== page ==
Lithuanian Prime Minister Saulius Skvernelis met with his visiting Estonian counterpart Juri Ratas on Thursday and said he could not say yet if Lithuania would join a common gas market with other regional countries.
“There’s no answer yet,” he told journalists, asked if Lithuania would join a common gas tariff zone with Latvia, Estonia and Finland.
These countries signed an agreement on the introduction of a common gas tariff zone as of 2020, which is an important step to implement plans in time to create a common market in 2022.
Sources told BNS Lithuania that negotiations with Lithuania are stalling due to the country’s demand to keep the money it receives from gas transit to the Russian region of Kaliningrad.
Discussions are also centered on Vilnius’ wish to take into account Lithuania’s investment into a gas interconnection with Poland and into the Klaipeda-Kursenai gas interconnection, allowing to export LNG to Latvia, during the formation of a inter-operator compensation mechanism for lost revenue due to facilitated gas flow conditions.
Skvernelis says he’s seeking benefit for Lithuanian residents during the ongoing negotiations on Lithuania’s participation in the common market, and wants to avoid putting additional burden on them, but did not mention the country’s specific demands.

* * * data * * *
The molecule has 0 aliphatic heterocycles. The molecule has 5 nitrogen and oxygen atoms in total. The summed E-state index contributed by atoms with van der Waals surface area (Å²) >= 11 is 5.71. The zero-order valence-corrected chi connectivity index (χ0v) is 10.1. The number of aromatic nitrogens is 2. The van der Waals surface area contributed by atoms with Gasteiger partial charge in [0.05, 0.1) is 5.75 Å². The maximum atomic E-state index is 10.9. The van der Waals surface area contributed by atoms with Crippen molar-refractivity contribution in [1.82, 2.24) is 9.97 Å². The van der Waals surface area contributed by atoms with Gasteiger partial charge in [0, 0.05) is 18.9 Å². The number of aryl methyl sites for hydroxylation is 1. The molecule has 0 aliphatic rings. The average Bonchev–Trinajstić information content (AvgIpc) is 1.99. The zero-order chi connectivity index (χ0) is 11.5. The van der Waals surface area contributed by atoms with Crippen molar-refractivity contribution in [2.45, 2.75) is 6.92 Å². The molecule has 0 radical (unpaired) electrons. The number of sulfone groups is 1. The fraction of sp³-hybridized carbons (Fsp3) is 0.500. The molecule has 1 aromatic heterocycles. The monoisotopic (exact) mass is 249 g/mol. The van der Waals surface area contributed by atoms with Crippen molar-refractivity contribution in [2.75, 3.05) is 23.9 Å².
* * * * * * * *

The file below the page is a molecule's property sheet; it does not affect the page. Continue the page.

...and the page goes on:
Asked if Lithuania’s participation demands are acceptable, the Estonian prime minister said it was important to create a common gas market with all three Baltic states, without commenting on possibilities for all three countries to join the common gas market.
During the talks on a common tariff zone, Lithuania has suggested non-taxing gas flows between Lithuania and Latvia, to apply the same prices at the entry point from Belarus that will be applied by Latvia, Estonia and Finland at their entry points, and to apply a 75-perent discount to those three countries at the entry point at the Klaipeda-based LNG terminal.
Finland, Estonia and Latvia signed an agreement on a common gas tariff zone as of 2020 in February.
During the meeting, the Lithuanian and Estonian prime minister also discussed common Baltic projects, including the synchronization of the Baltic power networks with that of continental Europe, the Rail Baltica railway project, as well as security and EU issues.